Every single second of every single moment of his opening statement was filled with the sound of his voice which when you think back upon it you have to admit you were kind of amazed because there wasn’t a single comma or period or pause I mean did this guy even need to breathe it didn’t seem like it because he just kept going and going and going without regard to oxygen or jury expectations or even the court reporter it was almost as if he was afraid that the thought of pausing would let someone else start talking and that would simply be unacceptable for him so rather than pausing for even a moment and letting you think about what he was saying he just kept talking and talking and…
Unfortunately, many trial lawyers’ opening statements and closing arguments seem to feel like this.
They either have such a poor understanding of the pause’s importance of pausing or don’t know how to effectively pause that you’re tempted to say, “Whoa, buddy! Stop! Take a breath before you pass out!” One of the most powerful tools in your opening statement and closing argument toolbox is the well-placed pause. Often, that brief moment of silence following a profound thought can be more important that the words themselves.
“WHY SHOULD I PAUSE?”
Imagine reading a newspaper without a single comma, period, or paragraph indentation – just word after word after word. How far could you read before losing your train of thought?
An opening statement or closing argument without any pauses feels exactly the same way to your jurors.
Do you want the jury to remember your message? To understand it? Do you want them to take the message into the jury deliberation room, and incorporate it into their verdict? If so, you need to give them a chance to stop and reflect upon what you’re saying. Here are three reasons why you need to effectively pause during your opening statements and closing arguments:
A pause lets us think. Many trial lawyers ask rhetorical questions during closing argument, but then move immediately to their next sentence without pausing. This robs the jury of their chance to think about how that question should shape their verdict or how it might apply to their deliberations. Pausing for a moment lets the audience answer the question and wrap their minds around your message.
A pause helps us feel. During opening statements, you often describe emotional scenes of great pain, fear, or loss. The best trial lawyers describe these moments with such clarity that the jurors feel exactly what happened to the clients and, on their own initiative, place themselves in the clients’ shoes. (Notice that I said, “on their own” — please don’t think I’m encouraging you to make any arguments that violate the Golden Rule!) After describing an emotional scene, give the jurors a moment of silence so that they can absorb its impact and “feel” the same experience.
A pause helps us absorb ideas. Your message travels at the speed of sound. Even in the largest of courtrooms, it travels from your mouth to the jurors’ ears almost instantaneously. But often, it takes a few extra seconds for your message to travel the last few inches from the jurors’ ears to their brains. Pause for a moment, and you’ll give your message enough time to complete its journey.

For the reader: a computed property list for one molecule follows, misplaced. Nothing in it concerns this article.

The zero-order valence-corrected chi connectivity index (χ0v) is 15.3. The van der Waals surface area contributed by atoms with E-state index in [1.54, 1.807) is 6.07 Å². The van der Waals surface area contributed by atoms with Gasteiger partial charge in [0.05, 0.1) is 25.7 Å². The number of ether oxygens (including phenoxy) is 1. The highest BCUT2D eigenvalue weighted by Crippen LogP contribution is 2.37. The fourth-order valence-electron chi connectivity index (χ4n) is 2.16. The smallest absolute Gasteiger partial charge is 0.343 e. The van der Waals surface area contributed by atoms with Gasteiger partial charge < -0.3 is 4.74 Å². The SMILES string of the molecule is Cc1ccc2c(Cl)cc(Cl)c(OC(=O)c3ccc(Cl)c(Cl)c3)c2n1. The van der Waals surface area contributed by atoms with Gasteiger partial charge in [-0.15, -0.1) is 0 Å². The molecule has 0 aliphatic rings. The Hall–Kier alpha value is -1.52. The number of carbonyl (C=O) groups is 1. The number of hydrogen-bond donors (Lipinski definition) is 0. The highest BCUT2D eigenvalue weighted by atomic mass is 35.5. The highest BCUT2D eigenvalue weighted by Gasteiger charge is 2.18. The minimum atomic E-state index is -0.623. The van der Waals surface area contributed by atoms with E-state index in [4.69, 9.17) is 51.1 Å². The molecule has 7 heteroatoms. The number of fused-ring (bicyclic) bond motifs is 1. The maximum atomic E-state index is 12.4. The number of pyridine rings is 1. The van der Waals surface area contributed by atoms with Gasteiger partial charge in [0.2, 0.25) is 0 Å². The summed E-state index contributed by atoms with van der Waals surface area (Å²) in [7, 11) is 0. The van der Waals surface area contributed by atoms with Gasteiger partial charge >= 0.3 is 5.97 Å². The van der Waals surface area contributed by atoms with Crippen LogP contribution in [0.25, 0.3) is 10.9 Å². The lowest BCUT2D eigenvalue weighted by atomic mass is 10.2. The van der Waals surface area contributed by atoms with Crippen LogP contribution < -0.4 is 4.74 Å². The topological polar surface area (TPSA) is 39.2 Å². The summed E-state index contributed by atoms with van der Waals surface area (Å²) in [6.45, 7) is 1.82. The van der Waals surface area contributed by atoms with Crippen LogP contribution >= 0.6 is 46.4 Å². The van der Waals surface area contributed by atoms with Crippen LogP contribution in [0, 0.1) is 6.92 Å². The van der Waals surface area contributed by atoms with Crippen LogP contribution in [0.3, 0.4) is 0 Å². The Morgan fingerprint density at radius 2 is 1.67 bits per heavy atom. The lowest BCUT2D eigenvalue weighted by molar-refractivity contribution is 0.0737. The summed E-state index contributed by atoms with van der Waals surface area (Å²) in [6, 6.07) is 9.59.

“WHEN SHOULD I PAUSE?”
There are several opportunities in every opening statement and closing argument where you might consider pausing:
- After you’ve said something important
- After you’ve asked the jurors a rhetorical question
- When you want the jurors to think
- When you’ve asked the jurors to remember a moment in
their past or envision a common experience
- When you hit an emotional moment
- As a transition between points
Look through the outline of your opening statement or closing argument to find moments where your jurors need to mentally “breathe.” Notate your outline or make a mental note, so that you purposely pause at the appropriate moment.
“HOW DO I EFFECTIVELY PAUSE?”
Even when they purposely pause during their presentations, most trial lawyers underestimate the amount of time that they’ve paused. What seems like an eternity of silence before the jury may, in fact, last only a second or two. Here are three tips for holding your pauses for maximum impact:
Count silently. “One Mississippi, two Mississippi, three Mississippi, four Mississippi…” and then resume.
Look around. Make eye contact with at least three different members of the jury before continuing.
Get uncomfortable. Pause for one second longer than feels comfortable. The pause won’t be nearly as long as you think it is. You’ll feel uncomfortable, but your jurors won’t.
Effective trial lawyers know how to pause at the right moment and hold their pauses long enough to let jurors think, feel or respond appropriately. When you master the skill of pausing in your openings and closings, you’ll enhance the impact of emotional moments in your case and will help your jurors absorb the important issues in your case. It may feel uncomfortable at first, but before long, those pauses will become a natural part of your repertoire, and an essential element of your winning arguments.